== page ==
“Even the person who was referred to as the number one dog, a close associate of former Vice President Koichi, is still employed as a store manager. Whether they can transform into individuals who prioritize compliance in the new company remains a question.”

Compliance Measures Unknown

Itochu Corporation made a break from the founding family its top condition for the acquisition. Indeed, in the new company, the founding family does not own any shares. The handling of victims from the Big Motor era will be conducted by the remaining company, “BALM.” To provide compensation, the internal reporting system and the rewards and punishments committee, which have existed since the Big Motor era, have been strengthened. However, how effectively these mechanisms will function remains uncertain. Automotive lifestyle journalist Kumiko Kato explains:

“Even after the turmoil, harassment within Big Motor has not disappeared. Since the new company’s establishment, the internal reporting office has been flooded with complaints, and several employees have been dismissed. However, aside from embezzlement and other wrongdoings with visible evidence, it’s unlikely that a thorough purge will progress. Investigating the realities of harassment is difficult. How deep can they delve into this issue?

To drive a change in employee awareness, over 50 dispatched employees from Itochu have joined the frontline. However, there are significant doubts about whether they, with little experience in used car sales, can effectively communicate with veteran employees who have thrived under the Kaneshige family’s regime.”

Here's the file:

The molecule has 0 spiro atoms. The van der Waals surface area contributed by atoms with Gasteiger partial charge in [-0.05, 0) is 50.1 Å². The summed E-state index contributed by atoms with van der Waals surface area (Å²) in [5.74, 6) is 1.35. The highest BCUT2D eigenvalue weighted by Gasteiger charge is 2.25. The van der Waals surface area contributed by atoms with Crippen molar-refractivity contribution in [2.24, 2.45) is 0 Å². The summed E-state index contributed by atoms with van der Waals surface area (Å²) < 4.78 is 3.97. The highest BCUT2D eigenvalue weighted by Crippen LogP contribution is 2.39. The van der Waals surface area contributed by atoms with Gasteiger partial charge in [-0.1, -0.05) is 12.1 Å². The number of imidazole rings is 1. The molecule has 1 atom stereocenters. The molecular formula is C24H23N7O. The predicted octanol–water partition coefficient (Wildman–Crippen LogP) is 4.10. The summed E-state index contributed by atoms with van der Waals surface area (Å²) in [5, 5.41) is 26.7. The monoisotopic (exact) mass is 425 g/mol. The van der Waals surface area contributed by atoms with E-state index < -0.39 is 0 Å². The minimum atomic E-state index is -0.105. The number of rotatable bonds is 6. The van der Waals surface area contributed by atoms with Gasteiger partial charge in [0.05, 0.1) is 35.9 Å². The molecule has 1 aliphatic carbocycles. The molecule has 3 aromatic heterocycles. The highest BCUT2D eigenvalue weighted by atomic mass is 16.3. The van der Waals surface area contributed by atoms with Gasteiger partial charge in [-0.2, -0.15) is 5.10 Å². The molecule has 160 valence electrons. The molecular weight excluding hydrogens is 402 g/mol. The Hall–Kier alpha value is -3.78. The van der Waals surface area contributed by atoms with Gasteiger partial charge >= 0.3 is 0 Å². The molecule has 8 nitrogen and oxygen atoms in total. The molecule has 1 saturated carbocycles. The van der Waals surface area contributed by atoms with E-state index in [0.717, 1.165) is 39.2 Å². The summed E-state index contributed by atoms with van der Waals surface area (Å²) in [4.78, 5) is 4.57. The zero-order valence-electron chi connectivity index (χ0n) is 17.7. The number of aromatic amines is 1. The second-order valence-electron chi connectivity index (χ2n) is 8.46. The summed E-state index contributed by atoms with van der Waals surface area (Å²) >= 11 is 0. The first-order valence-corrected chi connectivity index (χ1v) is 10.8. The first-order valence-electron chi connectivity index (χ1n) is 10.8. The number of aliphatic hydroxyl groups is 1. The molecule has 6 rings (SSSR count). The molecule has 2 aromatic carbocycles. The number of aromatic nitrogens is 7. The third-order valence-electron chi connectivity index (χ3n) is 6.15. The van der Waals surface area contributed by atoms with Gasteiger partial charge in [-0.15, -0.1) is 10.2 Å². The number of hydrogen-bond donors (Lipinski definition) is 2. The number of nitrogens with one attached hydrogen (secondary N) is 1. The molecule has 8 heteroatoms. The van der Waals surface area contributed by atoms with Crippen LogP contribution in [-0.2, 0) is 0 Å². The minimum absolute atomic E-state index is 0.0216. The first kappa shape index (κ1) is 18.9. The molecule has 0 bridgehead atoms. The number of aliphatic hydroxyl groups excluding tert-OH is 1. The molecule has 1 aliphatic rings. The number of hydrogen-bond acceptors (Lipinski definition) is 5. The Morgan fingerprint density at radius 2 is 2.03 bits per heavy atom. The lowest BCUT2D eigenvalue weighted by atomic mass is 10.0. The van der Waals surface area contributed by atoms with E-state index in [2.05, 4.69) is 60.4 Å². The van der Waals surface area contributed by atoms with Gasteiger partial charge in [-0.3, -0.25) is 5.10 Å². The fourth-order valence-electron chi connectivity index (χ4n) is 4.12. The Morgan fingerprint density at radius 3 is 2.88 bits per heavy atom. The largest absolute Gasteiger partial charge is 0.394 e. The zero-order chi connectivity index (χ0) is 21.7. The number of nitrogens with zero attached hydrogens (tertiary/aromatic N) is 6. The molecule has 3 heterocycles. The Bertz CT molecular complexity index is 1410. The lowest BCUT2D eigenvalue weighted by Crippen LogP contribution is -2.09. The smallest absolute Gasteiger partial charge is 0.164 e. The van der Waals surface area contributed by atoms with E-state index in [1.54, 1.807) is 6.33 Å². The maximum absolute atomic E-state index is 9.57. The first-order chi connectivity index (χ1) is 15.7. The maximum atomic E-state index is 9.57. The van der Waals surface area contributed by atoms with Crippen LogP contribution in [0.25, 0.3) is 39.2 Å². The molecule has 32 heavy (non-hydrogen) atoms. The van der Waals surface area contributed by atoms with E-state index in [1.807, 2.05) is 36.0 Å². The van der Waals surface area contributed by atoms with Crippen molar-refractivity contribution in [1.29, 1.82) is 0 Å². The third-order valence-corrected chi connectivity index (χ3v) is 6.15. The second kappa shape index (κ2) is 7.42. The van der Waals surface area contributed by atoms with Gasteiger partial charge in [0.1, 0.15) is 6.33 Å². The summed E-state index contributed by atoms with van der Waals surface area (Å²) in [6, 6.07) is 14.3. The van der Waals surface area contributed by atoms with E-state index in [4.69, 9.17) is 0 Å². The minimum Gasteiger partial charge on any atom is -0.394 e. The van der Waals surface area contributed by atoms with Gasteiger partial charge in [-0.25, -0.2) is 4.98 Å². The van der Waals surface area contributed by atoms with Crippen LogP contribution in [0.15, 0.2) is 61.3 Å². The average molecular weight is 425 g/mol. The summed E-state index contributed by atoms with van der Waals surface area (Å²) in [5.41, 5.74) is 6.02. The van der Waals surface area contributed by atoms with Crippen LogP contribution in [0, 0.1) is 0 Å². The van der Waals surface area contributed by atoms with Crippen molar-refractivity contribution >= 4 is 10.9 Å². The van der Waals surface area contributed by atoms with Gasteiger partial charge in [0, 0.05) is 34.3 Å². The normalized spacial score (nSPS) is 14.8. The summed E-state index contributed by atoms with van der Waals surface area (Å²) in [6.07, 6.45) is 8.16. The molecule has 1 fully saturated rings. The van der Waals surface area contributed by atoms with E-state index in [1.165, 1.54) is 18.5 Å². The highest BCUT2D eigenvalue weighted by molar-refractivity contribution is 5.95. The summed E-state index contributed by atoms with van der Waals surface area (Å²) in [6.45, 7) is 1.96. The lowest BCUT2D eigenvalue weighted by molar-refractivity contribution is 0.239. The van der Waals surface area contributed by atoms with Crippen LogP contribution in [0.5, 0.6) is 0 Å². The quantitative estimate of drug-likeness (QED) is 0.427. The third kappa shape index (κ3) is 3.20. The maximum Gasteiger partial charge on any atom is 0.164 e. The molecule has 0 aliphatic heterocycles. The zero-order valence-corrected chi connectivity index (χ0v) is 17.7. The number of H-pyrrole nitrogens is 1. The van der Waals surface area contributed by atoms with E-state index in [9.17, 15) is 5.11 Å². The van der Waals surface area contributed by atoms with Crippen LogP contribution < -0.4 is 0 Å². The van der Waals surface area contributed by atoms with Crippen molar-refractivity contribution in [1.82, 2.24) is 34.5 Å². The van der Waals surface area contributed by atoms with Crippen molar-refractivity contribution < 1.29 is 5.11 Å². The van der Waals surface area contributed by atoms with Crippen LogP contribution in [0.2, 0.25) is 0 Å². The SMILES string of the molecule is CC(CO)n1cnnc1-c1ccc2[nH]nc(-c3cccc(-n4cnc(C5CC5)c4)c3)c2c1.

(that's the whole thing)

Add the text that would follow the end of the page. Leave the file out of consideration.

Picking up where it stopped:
How does the key figure in the acquisition drama view the concerns from the frontlines? FRIDAY directly interviewed Keita Ishii, President of Itochu Corporation (63).

—There are still complaints about power harassment. Are the measures sufficient?

“We’re going to address that from now on. It will be fine. It will be fine.”

—Over 4,000 employees are transferring.

“It will be fine. Or rather, we will make it fine. At ‘WECARS.'”

—Can we assume a complete break from the founding family?

“It’s just a separate company. We only know about ‘WECARS.'”

—Have you met with the Kaneshige family?

“I’ve never met them. Not even the son.”

President Ishii paused to answer the interview questions politely before getting into his transport vehicle and leaving.

The name of the new company embodies the resolve to contribute to the future of everyone involved with cars. Can they uphold this belief and correct the distortions created by Big Motor?

A company has also been established to investigate and compensate for the fraud committed by Big Motor. Kaneshige and his son do not own shares in this company either.
Former Vice President Koichi is said to have rooted the fraudulent nature of the company. He continues to hide behind a cloud even now that the Big Motor name has disappeared from the world.

From the May 24, 2024 issue of FRIDAY

  • PHOTO Takero Shigumura (1st photo) Shinji Hasuo (2nd photo)

Photo Gallery3 total

Photo Selection

Check out the best photos for you.

Related Articles